Friday, 16 November 2012

Surreptitious Shooters

Meeting on the Humber bank was a novel experience today for mid-November. It was actually warm and there was virtually no wind. Later, in the lea of a Hawthorn hedge we were plagued by dozens of mosquitoes, which attempted to exact their usual penance! There wasn't a great deal to see on the journey apart from the usual Fieldfare and Curlews in the fields. When we got to the inlet there was a single Bar-tailed Godwit, then a Black-tailed Godwit, with plenty of Redshank and a Curlew or two. A Common or Harbour Seal was guarding the creek entrance. 5 Siskins flew east in the morning, while after lunch 4 Redpolls went east. 

All wildlife pictures (c) 2012 Richard Whateley
Short-eared Owl
It was a bit of a trial trying to avoid the dog mess, and unfortunately Chris actually failed to avoid it completely. Walking along the flood bank we flushed a Short-eared Owl which managed to perform very well, landing on posts, hiding in the long grass, and then flying along the edge of the salt marsh/mudflat border. When we reached the newly fenced-off electrified area another flew up and they flew within metres of each other before going their separate ways. A Snipe called but it remained invisible. In this area in the afternoon a Chiffchaff was in the hedge, which Gordon was able to watch very clearly.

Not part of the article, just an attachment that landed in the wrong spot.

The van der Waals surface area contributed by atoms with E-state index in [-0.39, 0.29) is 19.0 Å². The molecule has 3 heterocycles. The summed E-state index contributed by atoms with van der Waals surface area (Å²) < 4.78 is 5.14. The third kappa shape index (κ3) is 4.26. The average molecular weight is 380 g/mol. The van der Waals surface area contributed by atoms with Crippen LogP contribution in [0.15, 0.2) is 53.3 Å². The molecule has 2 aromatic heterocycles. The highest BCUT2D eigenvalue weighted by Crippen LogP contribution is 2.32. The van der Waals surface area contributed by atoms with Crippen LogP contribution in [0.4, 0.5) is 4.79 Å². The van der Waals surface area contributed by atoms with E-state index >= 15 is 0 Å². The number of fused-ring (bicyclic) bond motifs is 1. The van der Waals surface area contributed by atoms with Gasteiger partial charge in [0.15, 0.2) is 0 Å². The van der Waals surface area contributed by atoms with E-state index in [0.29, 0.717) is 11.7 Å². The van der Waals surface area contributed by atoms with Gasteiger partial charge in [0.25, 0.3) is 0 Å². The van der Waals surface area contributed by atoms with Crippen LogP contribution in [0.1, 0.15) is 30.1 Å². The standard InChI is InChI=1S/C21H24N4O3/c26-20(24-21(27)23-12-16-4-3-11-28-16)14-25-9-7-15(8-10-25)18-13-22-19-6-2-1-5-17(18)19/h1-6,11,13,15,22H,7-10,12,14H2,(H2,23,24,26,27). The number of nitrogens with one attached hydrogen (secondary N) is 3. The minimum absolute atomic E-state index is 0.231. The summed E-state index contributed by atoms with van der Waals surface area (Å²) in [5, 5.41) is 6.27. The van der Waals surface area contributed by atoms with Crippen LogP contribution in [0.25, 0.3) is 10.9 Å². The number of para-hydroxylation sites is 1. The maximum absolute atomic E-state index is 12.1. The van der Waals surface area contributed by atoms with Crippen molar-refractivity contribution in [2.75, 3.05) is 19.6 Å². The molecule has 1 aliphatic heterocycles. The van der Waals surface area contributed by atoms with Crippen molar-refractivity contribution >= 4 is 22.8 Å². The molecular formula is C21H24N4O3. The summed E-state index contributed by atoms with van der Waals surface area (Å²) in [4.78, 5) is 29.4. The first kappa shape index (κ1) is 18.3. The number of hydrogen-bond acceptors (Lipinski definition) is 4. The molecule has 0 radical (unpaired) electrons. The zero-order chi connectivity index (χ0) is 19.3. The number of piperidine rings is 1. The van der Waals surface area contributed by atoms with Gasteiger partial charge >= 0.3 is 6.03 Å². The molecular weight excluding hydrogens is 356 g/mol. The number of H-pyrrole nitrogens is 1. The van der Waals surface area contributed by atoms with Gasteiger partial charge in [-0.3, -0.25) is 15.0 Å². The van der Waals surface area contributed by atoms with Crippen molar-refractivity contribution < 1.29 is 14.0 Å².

Black-tailed Godwit

Grey Plover
Bar-tailed Godwit
Common Seal

There was a new YWT fenced off area with an electrified fence, and on the edge of this in the afternoon 2 semi-concealed people were acting suspiciously on the border of the mudflats and the saltmarsh. As we approached they bent down as far as they could in a vain hope to escape our notice.  However, once we had passed their position they thought they were safe and began to appear above the vegetation again.  The light was a bit tricky for us, but once we got past we could see through the scope that one had on a gauze balaclava, whilst the other with a very young face was wearing a typical hunter's cap. They remained in position for the whole 2 hours we were in the area.  As we were leaving, we'd just clambered over the 2nd stile when they let fly 4 shots frightening a Little Egret, but because they were no longer in view we never discovered what their quarry was.  I hope they weren't laying in wait for the male Hen Harrier, which has been favouring the area.
After a very dull few days the sun finally came out, resulting in an amazing sunset back at the foreshore.

The Beautiful Humber!

The Eternal Quest for the Nuthatch!

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